Hey everyone! We hope you all had a great Labor Day weekend and unofficial end of summer. We spent our week at one of our favorite places, a campsite in the Thousand Islands region of New York. We go here every year, sleep in a tent by the water, cook over a fire, read, swim, watch wildlife, and generally “get away from it all.” (Then I come back and get depressed over the complicated nature of real life in the real world with all its responsibilities and noise)

I enjoyed it so much, in fact, that I decided to write another post about how to have what I think is the perfect camping trip. I noticed that our set-up was much more “minimalist” than all of the other campsites. I want this entry to focus on our camping style which contains none of the fuss that makes camping more work than fun. So if you’ve never gone tent camping or called it quits after a bad experience,

WARNING! For the first time, I am experimenting with affiliate links, and a few of them are in here. We’ve never made a red cent from this blog, and that’s maybe as it should be. But if you buy any of the supplies linked, we will get a cut, but you can be sure, we will not not steer you wrong!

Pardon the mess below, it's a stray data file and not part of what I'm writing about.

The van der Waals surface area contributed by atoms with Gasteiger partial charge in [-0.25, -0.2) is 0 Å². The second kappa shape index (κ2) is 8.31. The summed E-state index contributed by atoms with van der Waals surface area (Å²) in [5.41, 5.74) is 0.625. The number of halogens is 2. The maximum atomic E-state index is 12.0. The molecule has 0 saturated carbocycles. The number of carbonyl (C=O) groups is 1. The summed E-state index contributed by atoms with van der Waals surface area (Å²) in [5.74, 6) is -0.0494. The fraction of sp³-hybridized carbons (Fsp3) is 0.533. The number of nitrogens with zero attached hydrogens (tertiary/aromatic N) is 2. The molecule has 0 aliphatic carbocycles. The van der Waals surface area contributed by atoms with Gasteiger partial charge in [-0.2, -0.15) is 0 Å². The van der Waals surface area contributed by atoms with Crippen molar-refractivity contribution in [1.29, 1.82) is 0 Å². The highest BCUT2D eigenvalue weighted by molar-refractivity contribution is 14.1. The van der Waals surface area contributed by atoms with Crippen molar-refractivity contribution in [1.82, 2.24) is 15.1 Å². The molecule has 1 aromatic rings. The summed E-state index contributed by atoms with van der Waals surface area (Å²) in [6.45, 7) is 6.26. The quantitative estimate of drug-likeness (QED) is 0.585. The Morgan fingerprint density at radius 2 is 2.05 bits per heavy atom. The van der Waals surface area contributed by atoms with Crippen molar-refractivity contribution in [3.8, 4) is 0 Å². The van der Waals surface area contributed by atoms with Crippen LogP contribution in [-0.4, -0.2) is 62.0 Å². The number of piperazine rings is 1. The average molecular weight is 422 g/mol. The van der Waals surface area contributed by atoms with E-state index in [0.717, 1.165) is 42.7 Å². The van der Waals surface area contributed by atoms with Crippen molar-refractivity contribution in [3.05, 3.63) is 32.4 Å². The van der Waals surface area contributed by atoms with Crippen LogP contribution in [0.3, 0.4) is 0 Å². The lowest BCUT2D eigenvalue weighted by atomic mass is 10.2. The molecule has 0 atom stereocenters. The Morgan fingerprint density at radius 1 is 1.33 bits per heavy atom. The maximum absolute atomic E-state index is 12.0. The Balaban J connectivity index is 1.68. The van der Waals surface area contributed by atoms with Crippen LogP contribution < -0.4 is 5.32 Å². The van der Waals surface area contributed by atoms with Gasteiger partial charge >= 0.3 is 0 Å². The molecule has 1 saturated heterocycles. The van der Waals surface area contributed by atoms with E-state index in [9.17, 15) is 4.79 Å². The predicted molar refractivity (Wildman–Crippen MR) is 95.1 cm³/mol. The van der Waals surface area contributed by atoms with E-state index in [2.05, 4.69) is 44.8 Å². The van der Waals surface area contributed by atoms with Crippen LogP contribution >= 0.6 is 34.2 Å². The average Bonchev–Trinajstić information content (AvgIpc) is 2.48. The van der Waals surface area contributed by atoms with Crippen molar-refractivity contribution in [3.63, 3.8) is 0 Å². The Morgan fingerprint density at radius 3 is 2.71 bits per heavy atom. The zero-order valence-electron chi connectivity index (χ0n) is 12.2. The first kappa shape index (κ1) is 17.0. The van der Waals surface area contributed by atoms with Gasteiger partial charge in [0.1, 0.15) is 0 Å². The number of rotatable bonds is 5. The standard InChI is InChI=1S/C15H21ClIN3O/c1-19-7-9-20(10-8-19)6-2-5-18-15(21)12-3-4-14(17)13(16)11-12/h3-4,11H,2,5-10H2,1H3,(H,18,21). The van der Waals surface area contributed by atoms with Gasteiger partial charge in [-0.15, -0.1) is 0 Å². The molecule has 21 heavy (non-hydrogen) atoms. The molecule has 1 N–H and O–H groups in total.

Childless Couple Pro-Tip: The post-Labor Day week is your golden hour!

Chips, soda, music, water, Thousand Island Sun

We’ve spent years returning to this same campsite every summer, and I don’t know why it took us so long to realize that timing makes all the difference. The major benefit/problem with our campsite is how beautiful the location is. Every day we get lookee-loos stumbling on it and saying “Oh this is a nice site. We should try booking this.” Well, you have to get up pretty early in the morning (literally) to book this site before I do. But needless to say, our site and the ones around it are always popular and are booked throughout the summer. That means we have neighbors. Sometimes lots of neighbors. And if you’re looking to having a quiet commune with nature, this is the problem.

But while the campground is fully booked during Labor Day weekend, it is virtually empty by Tuesday! Those kids have to go back to school! That is our car all by its lonesome above. After Labor Day, the only people left are retirees and childless couples… like us! We had a huge swath of riverfront all to ourselves to explore. And since it’s technically still summer, the weather is nice and the water is still as warm as it’s going to get. The first week of September is definitely the time to go camping.

Who needs an RV?